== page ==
Ordeal In The Arctic

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We are struggling bravely for life, how bravely the world will probably never know, as none are likely to live to tell the tale. Words written in this journal are not adequate to describe the horrors of our situation …

In the next sixty days one man after another dropped away. On June 6 Greely was forced to the difficult decision of ordering the execution of Private Charles B. Henry, the physical giant of the party, who had been flagrantly stealing from the other eleven men still alive and menacing their safety. On June 21 both Greely and Brainard found themselves no longer able to write in their journals, maintained for three years past. While a wild storm howled about their tent, they lay down in their sleeping bags to await the end.

Near ten on the evening of Sunday, June 22, the crew of a Navy steam cutter off the Bear rounded a small point near Cape Sabine and came face to face with Sergeant Francis Long, the most physically fit of Greely’s men. He was heavily bearded, wild-eyed, gaunt, filthy—but alive.

“Seven left—Greely’s alive—Down there!” croaked Long, pointing to the snow-covered shelter. There followed as dramatic a welcome scene as ever took place between men on this earth. In another forty-eight hours the Navy party would probably have come upon a camp of dead men. As it was, the survivors resembled breathing skeletons. Among them lay one corpse, dead for four days, which they had been too weak to drag away.*

The tender care given Greely and his companions aboard ship brought them slowly back to a measure of strength—all but Elison, a quadruple amputee for five months, who died following an operation on the homeward voyage. When the squadron touched at St. John’s, Newfoundland, Schley sent Secretary Chandler a telegraphic report at once triumphant and tragic: Mission accomplished; Greely rescued. But of the original twenty-five men, only six were coming home. Chandler replied:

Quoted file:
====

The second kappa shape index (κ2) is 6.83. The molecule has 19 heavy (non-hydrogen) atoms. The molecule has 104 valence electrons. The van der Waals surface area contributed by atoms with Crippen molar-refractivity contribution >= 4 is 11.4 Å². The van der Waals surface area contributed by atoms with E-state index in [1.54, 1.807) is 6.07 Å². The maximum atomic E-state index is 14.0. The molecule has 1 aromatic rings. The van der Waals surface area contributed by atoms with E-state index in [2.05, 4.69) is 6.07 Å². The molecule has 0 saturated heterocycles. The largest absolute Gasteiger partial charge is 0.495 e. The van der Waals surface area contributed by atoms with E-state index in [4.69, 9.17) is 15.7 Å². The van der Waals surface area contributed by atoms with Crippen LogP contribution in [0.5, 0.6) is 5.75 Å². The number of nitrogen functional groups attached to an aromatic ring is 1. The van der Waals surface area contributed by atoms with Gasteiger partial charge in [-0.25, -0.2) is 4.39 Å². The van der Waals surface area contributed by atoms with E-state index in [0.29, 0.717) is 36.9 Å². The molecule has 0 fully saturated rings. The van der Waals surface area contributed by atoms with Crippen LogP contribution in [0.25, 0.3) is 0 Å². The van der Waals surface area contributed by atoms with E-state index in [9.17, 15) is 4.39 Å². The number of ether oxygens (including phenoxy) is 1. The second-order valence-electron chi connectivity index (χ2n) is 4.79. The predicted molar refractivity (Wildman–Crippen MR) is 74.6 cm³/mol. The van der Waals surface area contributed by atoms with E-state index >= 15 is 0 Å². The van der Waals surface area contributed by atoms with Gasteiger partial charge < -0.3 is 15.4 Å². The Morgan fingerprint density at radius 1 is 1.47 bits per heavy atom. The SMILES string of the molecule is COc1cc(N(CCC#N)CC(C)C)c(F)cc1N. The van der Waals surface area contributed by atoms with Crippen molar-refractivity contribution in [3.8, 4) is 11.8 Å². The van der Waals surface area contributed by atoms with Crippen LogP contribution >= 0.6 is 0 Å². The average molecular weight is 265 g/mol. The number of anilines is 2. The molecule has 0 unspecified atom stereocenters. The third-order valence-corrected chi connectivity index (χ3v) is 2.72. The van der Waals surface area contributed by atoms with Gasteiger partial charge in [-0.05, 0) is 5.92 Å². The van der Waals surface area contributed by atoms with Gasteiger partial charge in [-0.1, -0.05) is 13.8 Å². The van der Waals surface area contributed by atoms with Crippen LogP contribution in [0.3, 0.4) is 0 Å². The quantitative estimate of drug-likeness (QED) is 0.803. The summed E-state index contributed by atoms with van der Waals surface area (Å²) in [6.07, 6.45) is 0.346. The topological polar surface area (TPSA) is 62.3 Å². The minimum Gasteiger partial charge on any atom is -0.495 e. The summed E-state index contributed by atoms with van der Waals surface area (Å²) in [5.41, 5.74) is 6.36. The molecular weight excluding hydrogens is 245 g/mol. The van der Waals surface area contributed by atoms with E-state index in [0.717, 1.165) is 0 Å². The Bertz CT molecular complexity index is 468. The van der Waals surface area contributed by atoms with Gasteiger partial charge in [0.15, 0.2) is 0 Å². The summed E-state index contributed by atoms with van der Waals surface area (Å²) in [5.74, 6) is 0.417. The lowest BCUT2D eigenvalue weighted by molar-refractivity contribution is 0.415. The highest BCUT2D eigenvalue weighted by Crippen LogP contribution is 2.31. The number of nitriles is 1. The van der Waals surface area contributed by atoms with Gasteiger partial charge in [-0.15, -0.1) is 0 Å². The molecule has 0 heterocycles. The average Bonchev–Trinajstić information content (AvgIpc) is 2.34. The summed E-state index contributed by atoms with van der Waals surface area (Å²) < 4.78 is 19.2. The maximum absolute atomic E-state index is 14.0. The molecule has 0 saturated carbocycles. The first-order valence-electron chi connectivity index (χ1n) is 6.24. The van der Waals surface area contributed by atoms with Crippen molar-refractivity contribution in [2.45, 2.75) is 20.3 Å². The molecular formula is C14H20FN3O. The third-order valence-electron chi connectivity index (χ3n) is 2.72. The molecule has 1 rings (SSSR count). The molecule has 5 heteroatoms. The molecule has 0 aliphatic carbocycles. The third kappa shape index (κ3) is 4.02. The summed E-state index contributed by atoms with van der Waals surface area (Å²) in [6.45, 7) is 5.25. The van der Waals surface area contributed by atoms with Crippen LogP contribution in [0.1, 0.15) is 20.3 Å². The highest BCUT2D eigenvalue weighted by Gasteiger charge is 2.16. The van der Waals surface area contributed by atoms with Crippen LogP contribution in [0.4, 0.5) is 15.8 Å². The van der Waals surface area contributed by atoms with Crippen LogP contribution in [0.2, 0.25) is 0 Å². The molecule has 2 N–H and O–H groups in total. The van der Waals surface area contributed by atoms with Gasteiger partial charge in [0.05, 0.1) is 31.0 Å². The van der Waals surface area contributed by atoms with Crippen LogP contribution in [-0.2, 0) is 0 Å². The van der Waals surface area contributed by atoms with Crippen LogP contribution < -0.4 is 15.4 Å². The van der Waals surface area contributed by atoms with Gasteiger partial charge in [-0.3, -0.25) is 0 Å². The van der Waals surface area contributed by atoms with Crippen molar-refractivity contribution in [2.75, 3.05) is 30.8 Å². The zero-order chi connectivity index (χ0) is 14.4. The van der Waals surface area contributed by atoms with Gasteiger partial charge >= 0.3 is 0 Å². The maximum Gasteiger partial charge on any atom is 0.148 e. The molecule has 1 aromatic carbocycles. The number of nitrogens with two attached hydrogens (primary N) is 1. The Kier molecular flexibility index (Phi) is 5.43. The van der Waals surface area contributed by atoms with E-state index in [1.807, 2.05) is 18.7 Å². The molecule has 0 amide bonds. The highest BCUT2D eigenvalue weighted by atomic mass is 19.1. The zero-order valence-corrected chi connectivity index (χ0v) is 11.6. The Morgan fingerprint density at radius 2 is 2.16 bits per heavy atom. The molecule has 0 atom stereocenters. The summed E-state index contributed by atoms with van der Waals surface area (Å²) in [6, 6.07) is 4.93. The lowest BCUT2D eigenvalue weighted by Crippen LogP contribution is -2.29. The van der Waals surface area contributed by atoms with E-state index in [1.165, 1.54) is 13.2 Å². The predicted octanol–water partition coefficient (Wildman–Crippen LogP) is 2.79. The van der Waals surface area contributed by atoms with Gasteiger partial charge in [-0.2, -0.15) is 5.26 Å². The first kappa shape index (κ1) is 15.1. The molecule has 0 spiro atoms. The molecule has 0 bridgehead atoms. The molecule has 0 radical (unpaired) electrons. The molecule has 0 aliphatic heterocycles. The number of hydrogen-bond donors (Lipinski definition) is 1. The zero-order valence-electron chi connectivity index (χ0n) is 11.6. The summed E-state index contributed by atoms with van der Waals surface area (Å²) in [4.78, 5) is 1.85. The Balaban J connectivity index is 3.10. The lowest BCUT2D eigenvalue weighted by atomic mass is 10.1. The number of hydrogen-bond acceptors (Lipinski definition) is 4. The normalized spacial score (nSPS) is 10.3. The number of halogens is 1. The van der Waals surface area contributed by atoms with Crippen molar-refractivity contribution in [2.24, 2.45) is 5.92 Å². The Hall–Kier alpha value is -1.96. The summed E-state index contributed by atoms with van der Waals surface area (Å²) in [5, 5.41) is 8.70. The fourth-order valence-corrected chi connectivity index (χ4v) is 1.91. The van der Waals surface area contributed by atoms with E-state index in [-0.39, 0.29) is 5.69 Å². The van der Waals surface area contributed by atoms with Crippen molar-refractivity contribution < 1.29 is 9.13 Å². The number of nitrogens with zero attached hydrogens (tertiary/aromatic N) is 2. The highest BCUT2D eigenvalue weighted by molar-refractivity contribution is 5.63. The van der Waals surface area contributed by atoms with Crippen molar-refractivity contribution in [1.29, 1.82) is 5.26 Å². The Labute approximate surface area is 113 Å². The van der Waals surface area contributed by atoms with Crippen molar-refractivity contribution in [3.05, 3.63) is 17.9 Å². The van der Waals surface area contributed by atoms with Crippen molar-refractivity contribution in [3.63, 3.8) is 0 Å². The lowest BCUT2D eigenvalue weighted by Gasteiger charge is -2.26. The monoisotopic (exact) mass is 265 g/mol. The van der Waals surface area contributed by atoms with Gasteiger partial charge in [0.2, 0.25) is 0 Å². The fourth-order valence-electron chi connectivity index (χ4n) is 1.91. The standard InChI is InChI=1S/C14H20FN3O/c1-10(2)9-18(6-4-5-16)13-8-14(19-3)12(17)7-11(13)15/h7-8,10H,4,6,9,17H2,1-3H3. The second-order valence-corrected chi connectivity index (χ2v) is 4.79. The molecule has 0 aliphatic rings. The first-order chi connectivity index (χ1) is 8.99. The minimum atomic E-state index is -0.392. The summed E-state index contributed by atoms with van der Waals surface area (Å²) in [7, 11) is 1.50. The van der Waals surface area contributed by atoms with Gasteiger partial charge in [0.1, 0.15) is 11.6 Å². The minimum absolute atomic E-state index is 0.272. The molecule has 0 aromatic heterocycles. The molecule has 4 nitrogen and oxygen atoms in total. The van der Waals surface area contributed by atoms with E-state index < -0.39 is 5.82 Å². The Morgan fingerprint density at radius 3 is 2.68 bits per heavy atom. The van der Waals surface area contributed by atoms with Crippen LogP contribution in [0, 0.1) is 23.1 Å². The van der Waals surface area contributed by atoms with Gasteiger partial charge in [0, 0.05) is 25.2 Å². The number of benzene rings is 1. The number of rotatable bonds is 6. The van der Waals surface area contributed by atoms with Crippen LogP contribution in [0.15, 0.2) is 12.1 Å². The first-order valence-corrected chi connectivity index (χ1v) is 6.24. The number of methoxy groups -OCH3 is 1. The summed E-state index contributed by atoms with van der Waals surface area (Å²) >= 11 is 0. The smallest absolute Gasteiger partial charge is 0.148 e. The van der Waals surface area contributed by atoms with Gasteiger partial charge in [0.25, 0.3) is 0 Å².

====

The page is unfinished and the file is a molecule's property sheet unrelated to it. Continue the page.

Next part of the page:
Receive my congratulations and thanks for yourself and your whole command for your prudence, perseverance and courage in reaching our dead and dying countrymen. The hearts of the American people go out with great affection to Lieutenant Greely and the few survivors of his deadly peril. Care for them unremittingly, and bid them be cheerful and hopeful on account of what life yet has in store for them. Preserve tenderly the remains of the heroic dead; prepare them according to your judgment, and bring them home.

 
In far-off San Diego, well-wishers showered congratulations on Henrietta Greely for having kept faith when they had despaired. Her heart overflowed with joy at the news of the rescue, and at the businesslike wire, sent collect from St. John’s, which read: “Perfectly well but weak. … Suit your convenience coming East. Shall take long sick leave. A. W. Greely.”

Fifteen days later, as the Bear, the Thetis, and the Alert steamed into the harbor of Portsmouth, New Hampshire, bearing the heroic survivors and their rescuers, the entire North Atlantic naval squadron was in line to greet them with flags fluttering and whistles tooting. Henrietta boarded the Thetis for an emotional reunion in the privacy of Schley’s cabin with the husband she had refused to surrender to a miserable death in the frozen Arctic.

On August 4 a triumphal parade, such as New Hampshire has hardly seen since, wound for hours through the old port city. The festivities were climaxed with an evening rally of speech-making at the Music Hall. Greely and his comrades, under doctor’s orders to rest, did not attend, but among the speakers, much applauded for their successful efforts to rescue the expedition, were Representative Randall, Senator Hale, and Secretary Chandler, a native son of New Hampshire and chairman of the evening. To him fell the duty of reading a brief message from his fellow Cabinet member, the absent Lincoln, who sent curt, proper greetings and thanks to Commander Schley “for his inestimable services to the survivors of Lieutenant Greely’s party.” From Lincoln to Greely and the surviving men—who as Army personnel were his own people—not a word.

This awkward silence was matched by the letter which Greely sent to the rally from his hospital room in Portsmouth Navy Yard. It was read on his behalf to the hushed throng by Henrietta’s brother:

… During our service in the North we tried to do our duty. If in our efforts aught is found of work accomplished or of actions done which touches the heart of the people, we shall feel that our labors and hardships are more than rewarded …